Mary spotted a Leopard on the track before her, providing a great full-frame view of the cat at eye-level perched in a low acacia tree. All of our vehicles rushed to the scene, as did the other 14 vehicles inside the park, creating a huge traffic jam or congestion at the leopard. We were one of the last vehicles to arrive and unfortunately we were out of position for the two times when the cat performed well, walking by vehicles twice and, towards the end of day, climbing on to a low, fallen tree trunk where it perched for several minutes. When it finally climbed down we attempted to follow but the cat moved back uphill and away from any track, and in the failing light of evening we headed back to camp.
That evening, we celebrated Caroline’s birthday, which was marked by our group, and her having a good leopard sighting. Years ago, in Nakuru on her birthday, we had another great leopard, one perched in a tree that in all the years since we’ve never seen a cat in, and that one then walked down the slanted tree trunk directly to her vehicle.
Day 3. Samburu
Today, Wednesday, one day after the US general election for president and as we anxiously awaited the results Obama terrorized our camp, standing in the middle of the car park and prevented all of us from loading into the vehicles at dawn. This huge male elephant frequents our camp but today was the first time that he parked himself amongst our vehicles, although after a few minutes wait he wandered off and we were able to resume our loading of the ‘rovers.
We headed in the general direction where we’d seen the leopard yesterday, and all of our vehicles had passed by when a minivan signaled one of our drivers by flashing his headlights that he had discovered the leopard. She was perched in a tree again, and although her belly was a bit fuller than yesterday she was still hungry and actively searching the area before her for food. After about ten minutes she dropped from the tree, started and aborted a hunt, and then headed back up hill. Along the way she paused, and through the lens it appeared as if she was calling – perhaps to a cub, a sibling, or her mother (although this leopard is big enough to have cubs of her own) – before continuing uphill where she was eventually lost in the brush.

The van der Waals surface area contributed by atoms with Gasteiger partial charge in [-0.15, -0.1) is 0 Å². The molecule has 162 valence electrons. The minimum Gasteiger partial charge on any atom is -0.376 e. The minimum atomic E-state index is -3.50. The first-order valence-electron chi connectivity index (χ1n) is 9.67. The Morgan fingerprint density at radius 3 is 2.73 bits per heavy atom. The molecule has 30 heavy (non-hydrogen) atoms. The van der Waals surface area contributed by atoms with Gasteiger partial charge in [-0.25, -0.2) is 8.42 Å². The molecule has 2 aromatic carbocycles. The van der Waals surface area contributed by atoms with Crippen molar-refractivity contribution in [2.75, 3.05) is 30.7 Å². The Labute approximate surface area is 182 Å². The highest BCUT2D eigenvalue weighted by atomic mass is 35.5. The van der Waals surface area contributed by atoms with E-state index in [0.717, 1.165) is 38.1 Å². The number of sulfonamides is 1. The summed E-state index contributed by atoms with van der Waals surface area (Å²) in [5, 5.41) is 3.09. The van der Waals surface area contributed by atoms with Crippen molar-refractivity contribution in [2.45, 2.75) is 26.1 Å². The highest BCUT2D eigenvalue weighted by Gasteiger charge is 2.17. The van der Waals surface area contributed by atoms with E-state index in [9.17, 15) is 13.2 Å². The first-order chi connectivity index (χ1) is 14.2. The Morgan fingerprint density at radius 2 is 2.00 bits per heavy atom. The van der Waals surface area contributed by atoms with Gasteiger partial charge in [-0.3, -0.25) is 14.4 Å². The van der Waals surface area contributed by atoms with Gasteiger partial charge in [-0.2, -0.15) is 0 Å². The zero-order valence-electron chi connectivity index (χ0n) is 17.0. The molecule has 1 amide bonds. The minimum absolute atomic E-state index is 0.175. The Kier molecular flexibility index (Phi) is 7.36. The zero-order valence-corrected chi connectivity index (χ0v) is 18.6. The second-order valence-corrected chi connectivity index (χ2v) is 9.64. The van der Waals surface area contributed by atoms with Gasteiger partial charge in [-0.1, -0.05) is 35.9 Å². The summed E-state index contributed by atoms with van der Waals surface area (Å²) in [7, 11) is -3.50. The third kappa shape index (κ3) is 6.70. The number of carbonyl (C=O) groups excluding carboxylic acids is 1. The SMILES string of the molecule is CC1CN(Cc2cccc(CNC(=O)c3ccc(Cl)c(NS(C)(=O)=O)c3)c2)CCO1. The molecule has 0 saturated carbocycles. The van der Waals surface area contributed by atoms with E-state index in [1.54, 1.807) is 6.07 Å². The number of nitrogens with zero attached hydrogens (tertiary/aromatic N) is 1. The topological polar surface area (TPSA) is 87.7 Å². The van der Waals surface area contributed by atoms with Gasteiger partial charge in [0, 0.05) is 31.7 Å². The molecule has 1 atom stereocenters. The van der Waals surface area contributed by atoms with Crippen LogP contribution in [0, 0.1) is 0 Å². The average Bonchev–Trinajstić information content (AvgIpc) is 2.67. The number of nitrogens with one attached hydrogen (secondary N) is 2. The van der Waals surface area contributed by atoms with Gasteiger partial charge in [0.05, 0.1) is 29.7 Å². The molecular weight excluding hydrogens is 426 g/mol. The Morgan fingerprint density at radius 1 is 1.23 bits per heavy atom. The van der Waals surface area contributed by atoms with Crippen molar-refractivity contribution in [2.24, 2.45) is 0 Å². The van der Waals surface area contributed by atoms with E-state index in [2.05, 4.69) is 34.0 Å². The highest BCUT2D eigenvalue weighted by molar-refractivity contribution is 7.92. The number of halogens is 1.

Several vehicles did well with birds today, which was the highlight for some. My vehicle did encounter a small troop of Vervet Monkeys with small babies, and one mother sat in the open shade for nice portraits. As we headed back towards camp on an increasingly hot late morning we found the Elephants that had, essentially, eluded us all morning. Several different groups had moved down to the river, including a large group where I’d photographed them yesterday morning. As the last elephants left the river and we prepared to leave a young bull elephant came up from behind and visited the back of our landrover, touching the back, spare tire with his trunk, then turning to the main track where our other vehicles were about to pass. The elephant stood its ground, face-to-hood with the vehicle, and eventually the landrover backed up and the elephant walked past, winning this contest of wills or dominance.
By 2PM the first big thunderstorm of the afternoon looms over the east, rolling thunder in our direction and masking the far horizon in a slate gray wall of water. Samburu has had several days without rain and some of the tracks are now beginning to be dusty, so a good rain will be welcomed if it comes.
PM. Although it rained during the afternoon the storm hit just to our west, dampening the roads we traveled but not affecting us in any way. The skies were striking, dramatic, beautiful, and John, Judy, and I did numerous scenics with acacias or the more distant landscape and the wonderful stormy skies. A mother Elephant and quite young baby walked by for one of these scenes, and later, as we headed towards a Klipspringer, we had the pair again, quite close and unconcerned as they walked by.